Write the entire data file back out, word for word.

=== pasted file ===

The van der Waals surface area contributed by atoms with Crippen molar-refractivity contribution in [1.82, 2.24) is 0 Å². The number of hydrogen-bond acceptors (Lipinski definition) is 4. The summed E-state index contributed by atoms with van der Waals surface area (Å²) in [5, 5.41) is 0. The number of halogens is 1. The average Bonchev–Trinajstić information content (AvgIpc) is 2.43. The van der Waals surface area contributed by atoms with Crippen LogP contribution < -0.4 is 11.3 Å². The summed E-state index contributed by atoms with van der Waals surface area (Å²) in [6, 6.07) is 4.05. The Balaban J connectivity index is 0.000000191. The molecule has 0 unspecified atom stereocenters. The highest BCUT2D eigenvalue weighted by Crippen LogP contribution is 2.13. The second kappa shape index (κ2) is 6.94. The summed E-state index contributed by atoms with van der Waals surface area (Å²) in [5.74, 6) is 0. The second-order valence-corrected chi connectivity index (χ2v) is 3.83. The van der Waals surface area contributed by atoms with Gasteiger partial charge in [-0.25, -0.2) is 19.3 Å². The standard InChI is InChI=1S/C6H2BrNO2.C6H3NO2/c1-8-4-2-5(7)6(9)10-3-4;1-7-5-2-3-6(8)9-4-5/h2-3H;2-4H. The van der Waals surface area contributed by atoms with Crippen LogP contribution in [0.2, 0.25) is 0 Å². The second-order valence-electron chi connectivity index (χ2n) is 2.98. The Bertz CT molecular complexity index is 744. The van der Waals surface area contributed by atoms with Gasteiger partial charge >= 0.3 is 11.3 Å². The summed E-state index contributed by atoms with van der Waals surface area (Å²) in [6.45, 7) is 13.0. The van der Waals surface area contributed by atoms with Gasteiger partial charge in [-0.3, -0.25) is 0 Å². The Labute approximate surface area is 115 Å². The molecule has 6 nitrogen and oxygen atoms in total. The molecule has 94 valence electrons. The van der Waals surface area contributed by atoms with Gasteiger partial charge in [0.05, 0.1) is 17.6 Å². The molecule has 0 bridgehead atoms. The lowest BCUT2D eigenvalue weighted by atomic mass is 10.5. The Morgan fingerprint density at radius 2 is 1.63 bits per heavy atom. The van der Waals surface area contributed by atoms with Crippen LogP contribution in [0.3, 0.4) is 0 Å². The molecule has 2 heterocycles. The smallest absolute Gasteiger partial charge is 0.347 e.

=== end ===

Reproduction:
The van der Waals surface area contributed by atoms with Crippen molar-refractivity contribution in [1.82, 2.24) is 0 Å². The number of hydrogen-bond acceptors (Lipinski definition) is 4. The summed E-state index contributed by atoms with van der Waals surface area (Å²) in [5, 5.41) is 0. The number of halogens is 1. The average Bonchev–Trinajstić information content (AvgIpc) is 2.43. The van der Waals surface area contributed by atoms with Crippen LogP contribution < -0.4 is 11.3 Å². The summed E-state index contributed by atoms with van der Waals surface area (Å²) in [6, 6.07) is 4.05. The Balaban J connectivity index is 0.000000191. The molecule has 0 unspecified atom stereocenters. The highest BCUT2D eigenvalue weighted by Crippen LogP contribution is 2.13. The second kappa shape index (κ2) is 6.94. The summed E-state index contributed by atoms with van der Waals surface area (Å²) in [5.74, 6) is 0. The second-order valence-corrected chi connectivity index (χ2v) is 3.83. The van der Waals surface area contributed by atoms with Gasteiger partial charge in [-0.25, -0.2) is 19.3 Å². The standard InChI is InChI=1S/C6H2BrNO2.C6H3NO2/c1-8-4-2-5(7)6(9)10-3-4;1-7-5-2-3-6(8)9-4-5/h2-3H;2-4H. The van der Waals surface area contributed by atoms with Crippen LogP contribution in [0.2, 0.25) is 0 Å². The second-order valence-electron chi connectivity index (χ2n) is 2.98. The Bertz CT molecular complexity index is 744. The van der Waals surface area contributed by atoms with Gasteiger partial charge >= 0.3 is 11.3 Å². The summed E-state index contributed by atoms with van der Waals surface area (Å²) in [6.45, 7) is 13.0. The van der Waals surface area contributed by atoms with Gasteiger partial charge in [-0.3, -0.25) is 0 Å². The Labute approximate surface area is 115 Å². The molecule has 6 nitrogen and oxygen atoms in total. The molecule has 94 valence electrons. The van der Waals surface area contributed by atoms with Gasteiger partial charge in [0.05, 0.1) is 17.6 Å². The molecule has 0 bridgehead atoms. The lowest BCUT2D eigenvalue weighted by atomic mass is 10.5. The Morgan fingerprint density at radius 2 is 1.63 bits per heavy atom. The van der Waals surface area contributed by atoms with Crippen LogP contribution in [0.3, 0.4) is 0 Å². The molecule has 2 heterocycles. The smallest absolute Gasteiger partial charge is 0.347 e.